Understanding declarative class and instantiating class in .net

While creating an object of any class, the class which is on the left of declaration is called Declarative class and one on the right is called Instantiating class.

Taking an hypothetical example, consider the following class diagram,

Inheritance

Man inheriting from Emotions

 public class Emotions
    {
        public void Laugh()
        {
            Console.WriteLine("Laughing");
        }

        public void Cry()
        {
            Console.WriteLine("Crying");
        }
    }

    public class Man : Emotions
    {
        public void Read()
        {
            Console.WriteLine("Man Reads");
        }

        public void Play()
        {
            Console.WriteLine("Man Plays Cricket");
        }
    }

For the above class when we create object like this,

Emotions e = new Man();

The above object “e” shows following intellisense ,

Void Main

Void Main

e.{will list public functions from Declarative (Emotions) class but will execute from Instantiating (Man) class}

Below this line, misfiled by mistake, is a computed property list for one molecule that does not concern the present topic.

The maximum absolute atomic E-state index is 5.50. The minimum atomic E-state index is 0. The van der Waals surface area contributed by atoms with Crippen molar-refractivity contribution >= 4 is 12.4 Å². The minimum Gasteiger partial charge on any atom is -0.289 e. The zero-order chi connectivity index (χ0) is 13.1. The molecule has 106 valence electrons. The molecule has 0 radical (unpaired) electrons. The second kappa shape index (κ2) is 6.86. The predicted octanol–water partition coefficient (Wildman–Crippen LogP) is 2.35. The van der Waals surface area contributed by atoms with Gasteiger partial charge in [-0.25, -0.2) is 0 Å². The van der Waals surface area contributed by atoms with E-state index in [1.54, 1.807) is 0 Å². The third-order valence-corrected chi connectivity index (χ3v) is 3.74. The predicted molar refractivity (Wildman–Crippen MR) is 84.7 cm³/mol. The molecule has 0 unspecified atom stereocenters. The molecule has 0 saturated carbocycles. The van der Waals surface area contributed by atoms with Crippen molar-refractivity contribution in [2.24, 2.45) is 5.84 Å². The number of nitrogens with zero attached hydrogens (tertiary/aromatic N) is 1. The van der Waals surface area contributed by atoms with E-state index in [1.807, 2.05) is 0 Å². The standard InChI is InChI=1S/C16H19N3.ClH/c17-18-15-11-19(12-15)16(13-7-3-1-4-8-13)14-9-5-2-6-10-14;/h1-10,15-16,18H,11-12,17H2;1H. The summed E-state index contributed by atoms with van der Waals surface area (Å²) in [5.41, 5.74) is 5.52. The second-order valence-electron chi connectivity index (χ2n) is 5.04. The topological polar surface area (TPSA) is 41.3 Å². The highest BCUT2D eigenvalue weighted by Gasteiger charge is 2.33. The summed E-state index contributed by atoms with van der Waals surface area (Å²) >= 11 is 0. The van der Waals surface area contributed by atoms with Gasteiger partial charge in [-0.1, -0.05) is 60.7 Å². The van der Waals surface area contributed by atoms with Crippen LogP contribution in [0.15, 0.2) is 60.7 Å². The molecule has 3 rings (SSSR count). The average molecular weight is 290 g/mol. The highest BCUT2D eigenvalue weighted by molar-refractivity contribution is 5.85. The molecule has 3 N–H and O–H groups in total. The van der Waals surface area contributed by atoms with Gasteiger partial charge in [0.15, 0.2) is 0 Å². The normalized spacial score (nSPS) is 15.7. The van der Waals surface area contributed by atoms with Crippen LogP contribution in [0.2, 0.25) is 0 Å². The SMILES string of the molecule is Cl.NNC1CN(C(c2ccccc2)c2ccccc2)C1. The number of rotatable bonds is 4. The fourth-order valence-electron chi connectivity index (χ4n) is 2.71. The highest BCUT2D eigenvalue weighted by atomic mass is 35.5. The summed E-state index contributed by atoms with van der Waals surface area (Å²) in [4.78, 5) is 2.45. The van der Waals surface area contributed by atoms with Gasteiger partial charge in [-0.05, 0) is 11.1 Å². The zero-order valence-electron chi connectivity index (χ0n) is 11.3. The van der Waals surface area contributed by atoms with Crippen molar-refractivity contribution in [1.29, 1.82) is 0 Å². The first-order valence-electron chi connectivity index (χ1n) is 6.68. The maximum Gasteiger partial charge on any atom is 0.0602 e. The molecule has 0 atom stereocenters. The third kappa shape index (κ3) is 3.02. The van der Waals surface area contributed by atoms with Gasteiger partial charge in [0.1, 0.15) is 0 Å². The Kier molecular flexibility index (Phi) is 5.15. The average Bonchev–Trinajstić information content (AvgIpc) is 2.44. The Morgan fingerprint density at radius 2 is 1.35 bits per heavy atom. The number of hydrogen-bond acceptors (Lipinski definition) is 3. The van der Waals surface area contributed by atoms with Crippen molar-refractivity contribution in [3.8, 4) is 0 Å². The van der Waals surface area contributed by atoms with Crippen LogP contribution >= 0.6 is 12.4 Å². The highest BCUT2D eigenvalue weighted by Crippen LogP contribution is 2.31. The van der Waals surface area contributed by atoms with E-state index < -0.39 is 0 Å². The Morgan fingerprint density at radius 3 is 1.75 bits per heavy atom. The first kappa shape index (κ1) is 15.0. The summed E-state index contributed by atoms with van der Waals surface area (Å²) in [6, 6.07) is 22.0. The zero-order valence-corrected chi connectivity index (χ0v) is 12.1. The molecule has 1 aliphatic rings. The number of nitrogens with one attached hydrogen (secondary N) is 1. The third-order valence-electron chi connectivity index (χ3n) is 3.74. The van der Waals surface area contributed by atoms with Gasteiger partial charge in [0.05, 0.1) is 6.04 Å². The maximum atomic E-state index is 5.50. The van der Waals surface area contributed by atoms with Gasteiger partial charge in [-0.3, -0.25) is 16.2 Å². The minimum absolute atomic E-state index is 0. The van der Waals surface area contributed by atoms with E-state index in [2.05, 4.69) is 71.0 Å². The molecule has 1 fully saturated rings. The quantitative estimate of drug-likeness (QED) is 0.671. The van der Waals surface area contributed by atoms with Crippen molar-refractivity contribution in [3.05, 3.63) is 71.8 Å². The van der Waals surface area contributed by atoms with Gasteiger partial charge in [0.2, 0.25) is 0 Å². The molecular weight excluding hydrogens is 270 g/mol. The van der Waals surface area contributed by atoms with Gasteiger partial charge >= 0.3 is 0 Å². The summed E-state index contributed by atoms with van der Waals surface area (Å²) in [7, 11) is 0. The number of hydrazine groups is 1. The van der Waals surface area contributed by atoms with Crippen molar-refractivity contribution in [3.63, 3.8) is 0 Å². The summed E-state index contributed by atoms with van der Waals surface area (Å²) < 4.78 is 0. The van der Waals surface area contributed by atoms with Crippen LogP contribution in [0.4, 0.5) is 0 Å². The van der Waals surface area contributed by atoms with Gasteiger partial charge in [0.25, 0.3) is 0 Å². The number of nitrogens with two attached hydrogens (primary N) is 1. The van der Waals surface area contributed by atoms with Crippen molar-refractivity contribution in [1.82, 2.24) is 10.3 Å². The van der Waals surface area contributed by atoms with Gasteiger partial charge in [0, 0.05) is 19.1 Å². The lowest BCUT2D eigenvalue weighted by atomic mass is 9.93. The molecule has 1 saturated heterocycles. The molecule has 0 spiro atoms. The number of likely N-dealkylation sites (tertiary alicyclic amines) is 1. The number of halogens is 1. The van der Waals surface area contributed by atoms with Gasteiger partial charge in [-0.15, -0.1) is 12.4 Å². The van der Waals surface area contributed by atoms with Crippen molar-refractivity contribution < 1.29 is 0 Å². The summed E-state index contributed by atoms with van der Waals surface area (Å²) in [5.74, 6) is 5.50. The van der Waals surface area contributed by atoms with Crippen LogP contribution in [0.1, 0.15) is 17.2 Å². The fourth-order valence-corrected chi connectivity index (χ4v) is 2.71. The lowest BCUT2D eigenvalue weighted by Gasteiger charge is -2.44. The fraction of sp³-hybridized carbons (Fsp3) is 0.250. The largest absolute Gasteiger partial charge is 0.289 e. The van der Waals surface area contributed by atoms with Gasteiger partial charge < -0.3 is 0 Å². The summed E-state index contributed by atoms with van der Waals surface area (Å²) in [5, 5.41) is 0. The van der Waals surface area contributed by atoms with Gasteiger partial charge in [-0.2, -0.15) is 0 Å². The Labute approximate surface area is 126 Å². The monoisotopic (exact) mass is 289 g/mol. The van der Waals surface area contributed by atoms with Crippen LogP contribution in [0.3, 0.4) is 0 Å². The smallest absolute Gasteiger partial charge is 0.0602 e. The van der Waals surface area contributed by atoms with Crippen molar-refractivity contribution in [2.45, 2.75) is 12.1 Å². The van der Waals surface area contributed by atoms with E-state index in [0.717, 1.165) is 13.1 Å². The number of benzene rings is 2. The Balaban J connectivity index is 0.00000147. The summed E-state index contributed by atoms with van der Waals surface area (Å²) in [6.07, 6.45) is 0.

So, in such scenarios (inheritance), when we declare object of base class and instantiate from derived class, objects show public functions, properties and variables of base (declarative) class in intellisense. However if any of those function is overridden, then derived (instantiating) class function is executed.

The above rule does not stand in shadowing. As in shadowing child class shadows the function from base class. So base class is unaware of any such function declaration.  In that scenario base (declarative) class function will be executed.